SUBANG, Malaysia -- Long-serving Malaysian Prime Minister Mahathir Mohamad has ruled out taking an "elder statesman" role following his retirement from the top job next year.
Arriving back in Malaysia Wednesday after a 10-day vacation to a rapturous welcome, Mahathir told a media conference that when he left the stage in October 2003 he would "leave completely."
"I'm not going to hold any position, either in the party or the government," he said.
"But of course, I will continue to give strong support to the leadership in the same way they gave me the strong support."
Mahathir spoke to media at the Subang airforce base where he was greeted by tearful supporters. It was the first time he had spoken in public since an emotional resignation on live television on June 22.
He said he would remain as prime minister and finance minister until next October. The 76-year-old Mahathir said he would remain a member of the party and did not rule out running for parliament in the next general elections, due in late 2004.
"That is something to think about when the time comes," The Associated Press reported him as saying.
Mahathir dramatically resigned as prime minister and leader of the dominant UMNO party 11 days ago, but was persuaded to stay on to ensure a smooth transition of power.
The leader said he was quitting because of his late mother's advice.
"I was also following something my mother taught me. When you are enjoying a real good meal, stop when the food is still good. So, I guess it's good for me to stop now," Reuters reported Mahathir, prime minister since 1981, as saying amidst laughter.
"I initially asked for a month (transition) but that was not accepted. I then decided on 16 months so that I could also see through the OIC (Organisation of Islamic Conference) meeting. At the same time, I got their (ruling party) word there would not be any power struggle and undesirable events in the party."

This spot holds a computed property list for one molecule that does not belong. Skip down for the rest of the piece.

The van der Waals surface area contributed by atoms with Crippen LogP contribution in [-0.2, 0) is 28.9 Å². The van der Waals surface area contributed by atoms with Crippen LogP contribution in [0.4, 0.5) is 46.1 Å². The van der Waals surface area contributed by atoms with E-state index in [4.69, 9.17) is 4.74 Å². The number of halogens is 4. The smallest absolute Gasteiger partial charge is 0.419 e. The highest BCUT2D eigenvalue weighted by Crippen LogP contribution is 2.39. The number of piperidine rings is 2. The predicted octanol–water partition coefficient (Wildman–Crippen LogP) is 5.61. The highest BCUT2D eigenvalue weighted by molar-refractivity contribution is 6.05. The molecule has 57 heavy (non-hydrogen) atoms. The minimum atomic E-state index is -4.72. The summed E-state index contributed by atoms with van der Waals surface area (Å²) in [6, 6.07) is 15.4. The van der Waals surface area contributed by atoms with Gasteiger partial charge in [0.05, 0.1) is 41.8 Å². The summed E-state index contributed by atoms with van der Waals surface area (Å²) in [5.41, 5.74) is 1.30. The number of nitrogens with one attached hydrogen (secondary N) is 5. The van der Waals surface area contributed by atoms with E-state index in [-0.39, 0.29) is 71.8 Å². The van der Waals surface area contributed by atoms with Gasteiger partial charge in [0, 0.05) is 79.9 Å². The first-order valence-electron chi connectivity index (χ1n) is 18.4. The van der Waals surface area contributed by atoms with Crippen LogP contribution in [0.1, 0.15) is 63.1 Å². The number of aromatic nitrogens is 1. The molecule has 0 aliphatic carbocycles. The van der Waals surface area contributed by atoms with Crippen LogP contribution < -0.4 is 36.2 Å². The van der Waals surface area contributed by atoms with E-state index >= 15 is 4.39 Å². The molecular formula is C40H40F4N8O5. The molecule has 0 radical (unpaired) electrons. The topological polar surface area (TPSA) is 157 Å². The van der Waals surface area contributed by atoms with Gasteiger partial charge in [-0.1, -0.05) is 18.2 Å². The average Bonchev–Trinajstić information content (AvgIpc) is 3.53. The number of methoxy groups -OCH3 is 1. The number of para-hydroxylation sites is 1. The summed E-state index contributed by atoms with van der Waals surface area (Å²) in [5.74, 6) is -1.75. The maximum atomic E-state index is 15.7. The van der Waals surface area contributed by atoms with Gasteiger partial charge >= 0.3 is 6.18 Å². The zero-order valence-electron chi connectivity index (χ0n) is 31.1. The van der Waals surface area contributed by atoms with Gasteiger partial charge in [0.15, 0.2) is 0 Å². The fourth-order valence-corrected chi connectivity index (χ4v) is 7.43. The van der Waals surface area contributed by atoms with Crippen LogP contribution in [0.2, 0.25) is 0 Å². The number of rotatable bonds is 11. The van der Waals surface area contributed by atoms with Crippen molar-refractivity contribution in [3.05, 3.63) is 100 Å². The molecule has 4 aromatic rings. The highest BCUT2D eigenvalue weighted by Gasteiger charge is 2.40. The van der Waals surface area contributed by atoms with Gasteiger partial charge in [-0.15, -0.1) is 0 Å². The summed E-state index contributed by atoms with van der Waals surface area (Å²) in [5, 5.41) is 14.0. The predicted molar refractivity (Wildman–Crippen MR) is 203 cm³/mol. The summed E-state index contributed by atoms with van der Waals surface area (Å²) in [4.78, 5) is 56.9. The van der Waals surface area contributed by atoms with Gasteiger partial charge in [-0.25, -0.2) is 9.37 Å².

The prime minister said he was confident his deputy, and anointed successor, Abdullah Ahmad Badawi would receive the full support of the leaders of UMNO and the other coalition parties when he stepped down.
"Praise Allah, we must be thankful for the situation in our country because a transition of power in the government would normally be plagued with all sorts of problems, chaos, power struggle and so forth," Malaysian National News Agency Bernama quotes Mahathir as saying.
Malaysia's neighbours fear the departure of Mahathir, a strong moderate Muslim leader, will cause Southeast Asia to lose a bulwark against the spread of hardline Islam.
But analysts say Abdullah, with unimpeachable religious credentials, may do a better job in containing political Islam.
Asked if a 16-month transition was too long, Mahathir said it would not be a problem.
The long transition would allow him to host the Non-Aligned Movement and Organization of Islamic Conference meetings in Malaysia next year.
Mahathir said he never wanted to be a "leader for life"" and that when he first became prime minister he thought he would serve for only six or seven years.
But along with Singaporan rival Lee Kuan Yew, Mahathir has been one of South-East Asia's most enduring leaders, holding the reins in Malaysia for more than 21 years.
While Lee achieved more with Singapore, Mahathir has earned plaudits on the global stage, most recently for his role in the war against terror and for helping to mediate the release of Myanmar pro-democracy fighter Aung San Suu Kyi